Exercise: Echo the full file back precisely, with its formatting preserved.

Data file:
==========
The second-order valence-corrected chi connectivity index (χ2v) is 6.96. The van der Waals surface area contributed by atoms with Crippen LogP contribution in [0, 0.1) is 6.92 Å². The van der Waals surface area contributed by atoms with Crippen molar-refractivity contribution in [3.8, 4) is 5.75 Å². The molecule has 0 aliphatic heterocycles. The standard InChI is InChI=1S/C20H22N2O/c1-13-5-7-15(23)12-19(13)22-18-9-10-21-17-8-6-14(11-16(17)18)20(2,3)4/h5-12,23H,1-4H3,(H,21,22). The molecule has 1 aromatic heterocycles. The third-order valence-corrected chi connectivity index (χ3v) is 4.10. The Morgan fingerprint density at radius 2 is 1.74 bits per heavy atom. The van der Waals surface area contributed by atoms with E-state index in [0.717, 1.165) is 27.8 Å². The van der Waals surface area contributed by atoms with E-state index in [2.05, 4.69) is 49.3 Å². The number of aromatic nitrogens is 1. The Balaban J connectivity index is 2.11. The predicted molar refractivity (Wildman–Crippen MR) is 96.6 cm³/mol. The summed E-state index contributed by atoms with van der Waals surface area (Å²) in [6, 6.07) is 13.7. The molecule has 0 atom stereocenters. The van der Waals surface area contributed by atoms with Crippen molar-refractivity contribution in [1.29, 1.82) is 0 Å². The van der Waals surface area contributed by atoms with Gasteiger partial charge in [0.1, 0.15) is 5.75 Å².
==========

The second-order valence-corrected chi connectivity index (χ2v) is 6.96. The van der Waals surface area contributed by atoms with Crippen LogP contribution in [0, 0.1) is 6.92 Å². The van der Waals surface area contributed by atoms with Crippen molar-refractivity contribution in [3.8, 4) is 5.75 Å². The molecule has 0 aliphatic heterocycles. The standard InChI is InChI=1S/C20H22N2O/c1-13-5-7-15(23)12-19(13)22-18-9-10-21-17-8-6-14(11-16(17)18)20(2,3)4/h5-12,23H,1-4H3,(H,21,22). The molecule has 1 aromatic heterocycles. The third-order valence-corrected chi connectivity index (χ3v) is 4.10. The Morgan fingerprint density at radius 2 is 1.74 bits per heavy atom. The van der Waals surface area contributed by atoms with E-state index in [0.717, 1.165) is 27.8 Å². The van der Waals surface area contributed by atoms with E-state index in [2.05, 4.69) is 49.3 Å². The number of aromatic nitrogens is 1. The Balaban J connectivity index is 2.11. The predicted molar refractivity (Wildman–Crippen MR) is 96.6 cm³/mol. The summed E-state index contributed by atoms with van der Waals surface area (Å²) in [6, 6.07) is 13.7. The molecule has 0 atom stereocenters. The van der Waals surface area contributed by atoms with Crippen molar-refractivity contribution in [1.29, 1.82) is 0 Å². The van der Waals surface area contributed by atoms with Gasteiger partial charge in [0.1, 0.15) is 5.75 Å².